Of the 30 fastest growing detailed occupations, 19 typically require some level of postsecondary education for entry. See www.bls.gov/emp/ep_table_103.htm.
Employment in 654 detailed occupations is projected to grow, while employment in 163 detailed occupations is projected to decline. See www.bls.gov/emp/ep_table_102.htm.” — Bureau of Labor Statistics, October 2017.
Start with a wide perspective by looking at all career fields. Use the Occupational Outlook Handbook, possibly the US’s most widely read source on career information.
The list of the tables I use most follows. Start with table 1.1 to get the high level overview. Use Table 1.7 to drill down to more detailed levels.
- 1.1 Employment by major occupational group, 2016 and projected 2026
- 1.3 Fastest growing occupations, 2016 and projected 2026
- 1.4 Occupations with the most job growth, 2016 and projected 2026
- 1.5 Fastest declining occupations, 2016 and projected 2026
- 1.6 Occupations with the largest job declines, 2016 and projected 2026
- 1.7 Occupational projections, 2016–26, and worker characteristics, 2016
For skilled Excel users, I recommend downloading all occupational tables in a single file (XLSX) from the Bureau of Labor Statistics so that you can search, sort, and highlight.
PayScale.com has a ranking of 454 jobs that includes pay, demand, meaning and satisfaction. There are no codes, so search by title.
For your final list, read more about each occupational area in the Occupational Outlook Handbook or onetonline.org and fill in your impressions.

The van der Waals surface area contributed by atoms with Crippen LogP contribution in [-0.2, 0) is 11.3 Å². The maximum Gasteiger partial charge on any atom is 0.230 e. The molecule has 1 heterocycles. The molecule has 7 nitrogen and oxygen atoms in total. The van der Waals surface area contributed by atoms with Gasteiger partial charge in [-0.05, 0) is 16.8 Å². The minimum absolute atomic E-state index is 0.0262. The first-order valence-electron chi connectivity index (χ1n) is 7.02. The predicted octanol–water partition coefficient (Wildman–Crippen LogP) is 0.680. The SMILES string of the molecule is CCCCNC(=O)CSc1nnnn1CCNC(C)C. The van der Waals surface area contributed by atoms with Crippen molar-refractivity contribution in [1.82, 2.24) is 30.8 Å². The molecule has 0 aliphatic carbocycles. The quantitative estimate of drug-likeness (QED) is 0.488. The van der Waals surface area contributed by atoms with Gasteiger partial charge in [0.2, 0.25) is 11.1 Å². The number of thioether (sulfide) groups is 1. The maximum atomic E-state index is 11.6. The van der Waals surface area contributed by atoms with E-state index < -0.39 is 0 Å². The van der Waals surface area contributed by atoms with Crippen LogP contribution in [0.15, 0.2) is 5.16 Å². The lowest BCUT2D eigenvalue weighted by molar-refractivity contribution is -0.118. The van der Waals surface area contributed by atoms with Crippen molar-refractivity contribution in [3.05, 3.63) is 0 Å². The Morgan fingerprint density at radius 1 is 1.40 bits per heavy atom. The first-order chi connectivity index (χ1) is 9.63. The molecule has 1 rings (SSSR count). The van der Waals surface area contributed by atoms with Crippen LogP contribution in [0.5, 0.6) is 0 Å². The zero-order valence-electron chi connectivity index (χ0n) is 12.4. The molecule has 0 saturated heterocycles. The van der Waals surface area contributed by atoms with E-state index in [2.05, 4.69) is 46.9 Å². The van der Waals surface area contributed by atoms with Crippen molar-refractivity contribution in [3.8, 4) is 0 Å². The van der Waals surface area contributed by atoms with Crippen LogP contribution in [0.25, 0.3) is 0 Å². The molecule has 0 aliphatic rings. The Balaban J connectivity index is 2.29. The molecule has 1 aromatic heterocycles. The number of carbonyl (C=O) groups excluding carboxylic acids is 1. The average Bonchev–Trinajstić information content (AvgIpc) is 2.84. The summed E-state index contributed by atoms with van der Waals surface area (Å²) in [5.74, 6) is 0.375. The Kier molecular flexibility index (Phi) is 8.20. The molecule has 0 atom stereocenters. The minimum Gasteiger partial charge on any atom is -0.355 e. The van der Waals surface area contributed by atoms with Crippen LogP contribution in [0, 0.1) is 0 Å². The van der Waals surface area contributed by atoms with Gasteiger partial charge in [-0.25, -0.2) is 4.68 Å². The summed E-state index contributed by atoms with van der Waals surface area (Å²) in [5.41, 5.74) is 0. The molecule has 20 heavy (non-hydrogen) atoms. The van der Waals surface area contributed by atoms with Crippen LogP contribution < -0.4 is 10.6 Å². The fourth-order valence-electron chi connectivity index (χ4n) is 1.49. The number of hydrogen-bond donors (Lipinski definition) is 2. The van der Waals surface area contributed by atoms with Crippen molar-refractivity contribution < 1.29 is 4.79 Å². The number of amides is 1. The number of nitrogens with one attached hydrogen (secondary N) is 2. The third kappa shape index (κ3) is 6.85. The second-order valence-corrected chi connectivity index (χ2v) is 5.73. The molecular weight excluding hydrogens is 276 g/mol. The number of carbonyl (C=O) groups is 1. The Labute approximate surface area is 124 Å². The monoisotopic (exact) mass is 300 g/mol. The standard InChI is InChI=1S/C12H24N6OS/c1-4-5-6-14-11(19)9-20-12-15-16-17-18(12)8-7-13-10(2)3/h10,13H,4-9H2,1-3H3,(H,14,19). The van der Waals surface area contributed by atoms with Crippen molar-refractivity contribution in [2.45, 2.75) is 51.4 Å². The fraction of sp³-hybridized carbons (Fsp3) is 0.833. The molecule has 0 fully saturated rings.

No single combination of the five highs works for all of us. Some of us want money and security above meaning and knowledge. Others want meaning and satisfaction. For each of the highs, decide what high enough is for you, and which highs matter most, then number them 1 to 5.
Look at the sweet spot and consider all 5 highs (in your order) as well as your impressions.
You will invest considerable time and money into your choices, so research them more deeply. Volunteer, intern, or at least interview people in the field for their impressions. Learn all you can about them.
Then go for it!
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- The U.S. Department of Labor, Employment & Training Administration, sponsored and the National Center for O*NET Development developed My Next Move (mynextmove.org)
- Photo by roya ann miller on Unsplash
I wrote this post in response to the December 5, 2017 update from the Bureau of Labor Statistics:
The Bureau of Labor Statistics (BLS) has released new employment projections for 2016 – 2026, along with updated industry employment data. This information is now included within O*NET OnLine, My Next Move, Mi Próximo Paso, and My Next Move for Veterans. Importantly, this allows for the update of the Bright Outlook feature included within the O*NET sites. The Bright Outlook feature helps clients target careers where new job opportunities are likely in the future. The “Browse by Industry” searches within the O*NET sites were also updated to reflect more current employment patterns.”